Does Knowledge Create a Duty to Warn?

A young model who was contacted, solicited by a “modelling company” via the site Model Mayhem and was subsequently drugged, sexually assaulted and filmed, has received permission to pursue her case.

“Jane Doe” was raped in 2011.  Months later, she was contacted by the FBI and learned that other women had been victimized the same way by the same people in the past.  In fact, not only had this happened to other women, but the owners of Model Mayhem were aware of this and the ongoing criminal investigation.

Not, of course, that she found out about the criminal investigation or the prior knowledge through advisory warnings or any attempt to safeguard users.  The information only became available in the course of a court battle between Internet Brands (who acquired Model Mayhem in 2008) and the original owners.  Defending themselves against a claim for money owed on the acquisition, Internet Brands complained that the owners had failed to disclose the fact of the ongoing investigation, something that could expose Internet Brands to civil liability.  Protecting themselves, sure.  Protecting site users?  Not so much. 

So Jane Doe began an action against Internet Brands for $10 million for failure to warn.  In response, Internet Brands invoked s.230 of the Communications Decency Act which provides immunity from liability for providers and users of an "interactive computer service" who publish information provided by others.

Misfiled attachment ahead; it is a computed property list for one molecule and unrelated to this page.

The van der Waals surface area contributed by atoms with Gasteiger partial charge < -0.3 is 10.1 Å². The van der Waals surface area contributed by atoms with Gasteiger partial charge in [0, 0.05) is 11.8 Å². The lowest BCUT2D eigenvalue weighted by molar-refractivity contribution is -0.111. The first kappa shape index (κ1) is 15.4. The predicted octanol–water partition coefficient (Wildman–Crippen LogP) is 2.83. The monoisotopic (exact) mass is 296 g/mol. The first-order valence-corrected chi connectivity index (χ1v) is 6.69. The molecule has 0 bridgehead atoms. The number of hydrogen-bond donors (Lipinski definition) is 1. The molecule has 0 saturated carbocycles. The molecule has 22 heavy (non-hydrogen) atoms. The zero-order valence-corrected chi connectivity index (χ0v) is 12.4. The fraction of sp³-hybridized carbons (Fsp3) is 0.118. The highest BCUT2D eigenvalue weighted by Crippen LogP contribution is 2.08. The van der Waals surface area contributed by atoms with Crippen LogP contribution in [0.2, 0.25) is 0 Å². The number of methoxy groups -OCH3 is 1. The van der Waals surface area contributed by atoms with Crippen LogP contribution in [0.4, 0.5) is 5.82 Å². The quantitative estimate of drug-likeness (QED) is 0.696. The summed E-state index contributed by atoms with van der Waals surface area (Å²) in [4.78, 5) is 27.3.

In a September 2014 decision, Justice Clifton distinguished between the intent of the clause – to protect sites from being held responsible for user-generated content – and the substance of Jane Doe’s claim. That substance focusses on the special relationship between the site and its users and the fact that Internet Brands had knowledge about the criminal investigation and decided not to disseminate any warning to users.  Accordingly, Clifton decided that the case should go forward, leaving the lower court to determine whether the site had a duty to warn that it failed to meet. 

It is expected that this decision will be appealed.  Nevertheless, there is a moment here, an opportunity to further discuss some very important issues.  I have said before that we must ensure we don’t get sidetracked by technology and instead focus on the fundamental issue(s) in making law and policy....#nowisthetime